That’s exactly why the definitions of bullying used for students are not an exact match . . . . teachers are and should be held to a higher standard.

  • Rich Wilson

    I think s/he meant “satin and cotton mixed blend”.

  • Rich Wilson
  • Rich Wilson

    Among other things, the dynamic of bullying is different between girls and boys.  Girls are a lot less likely to be physical in their bullying, but that doesn’t make it any less damaging.

  • The Healthy Humanist

    Hemant, he’s a FIRST SERGEANT.  Not a sergeant.  That’s a huge difference and the weight of such a high rank should not be lost due to the misunderstanding of the Army rank structure.  That’s a difference of about 15 years of service time.

  • Piet


    Do you see the double standard here?

    RW is famous for his double standards, so don’t expect an honest reply.

  • Nazani14

    The Army should relieve him of all ROTC  duties.  His statements are in direct opposition to Army policies regarding discrimination and proselytizing.  An official Army reprimand, with suspension of pay, would be more effective than anything from the school board.

  • MJS

     Mmmm… velour.

  • Heidi

     Helpful hint on how to identify bullying: If a kid runs out of a classroom in tears, it was probably bullying.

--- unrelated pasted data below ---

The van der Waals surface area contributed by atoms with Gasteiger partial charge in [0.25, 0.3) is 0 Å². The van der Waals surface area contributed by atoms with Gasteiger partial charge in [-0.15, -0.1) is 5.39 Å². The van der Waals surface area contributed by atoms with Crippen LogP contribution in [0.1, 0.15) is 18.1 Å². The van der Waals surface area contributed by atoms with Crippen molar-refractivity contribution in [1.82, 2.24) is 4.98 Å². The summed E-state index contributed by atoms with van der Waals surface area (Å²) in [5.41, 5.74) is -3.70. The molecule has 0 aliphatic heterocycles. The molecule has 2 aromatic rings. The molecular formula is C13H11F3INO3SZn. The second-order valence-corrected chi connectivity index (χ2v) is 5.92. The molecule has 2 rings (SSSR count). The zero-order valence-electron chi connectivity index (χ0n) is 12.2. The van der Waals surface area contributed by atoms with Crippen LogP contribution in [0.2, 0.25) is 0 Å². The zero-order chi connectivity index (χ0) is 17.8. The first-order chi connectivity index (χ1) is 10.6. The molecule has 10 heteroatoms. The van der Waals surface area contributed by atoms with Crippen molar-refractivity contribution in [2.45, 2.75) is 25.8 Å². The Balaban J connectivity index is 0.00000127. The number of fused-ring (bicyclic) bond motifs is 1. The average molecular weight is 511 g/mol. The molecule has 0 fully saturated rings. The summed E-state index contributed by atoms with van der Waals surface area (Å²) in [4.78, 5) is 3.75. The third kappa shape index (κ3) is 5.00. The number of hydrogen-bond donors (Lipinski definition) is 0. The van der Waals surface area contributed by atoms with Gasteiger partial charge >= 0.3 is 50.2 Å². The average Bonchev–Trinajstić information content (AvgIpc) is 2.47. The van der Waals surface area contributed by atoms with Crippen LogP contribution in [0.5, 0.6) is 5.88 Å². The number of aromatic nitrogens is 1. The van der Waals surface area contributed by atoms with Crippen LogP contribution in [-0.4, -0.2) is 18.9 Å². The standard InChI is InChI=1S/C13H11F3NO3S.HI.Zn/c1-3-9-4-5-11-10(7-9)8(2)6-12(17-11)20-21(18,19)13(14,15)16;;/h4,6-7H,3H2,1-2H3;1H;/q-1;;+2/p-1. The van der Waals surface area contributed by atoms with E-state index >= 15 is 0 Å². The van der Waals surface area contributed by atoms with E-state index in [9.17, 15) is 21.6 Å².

The FFRF’s letter also said
    (PDF) that after one of the students left the class in tears, Vandzant
    “continued to force his religious views about homosexuality on

  • Vision_From_Afar

    Obvious troll is obvious.

  • Nazani14

    Absolutely!  Jute fiber doesn’t come from any Xtian countries!

  • Nazani14

    No, this is a prime case of make an example of him by bringing down the full weight of military discipline on his sorry head.  If kids are contemplating going into the Army, they ought to witness what the UCMJ is like before they find themselves subject to it.

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    Since some people are allergic to facebook, you should also include your website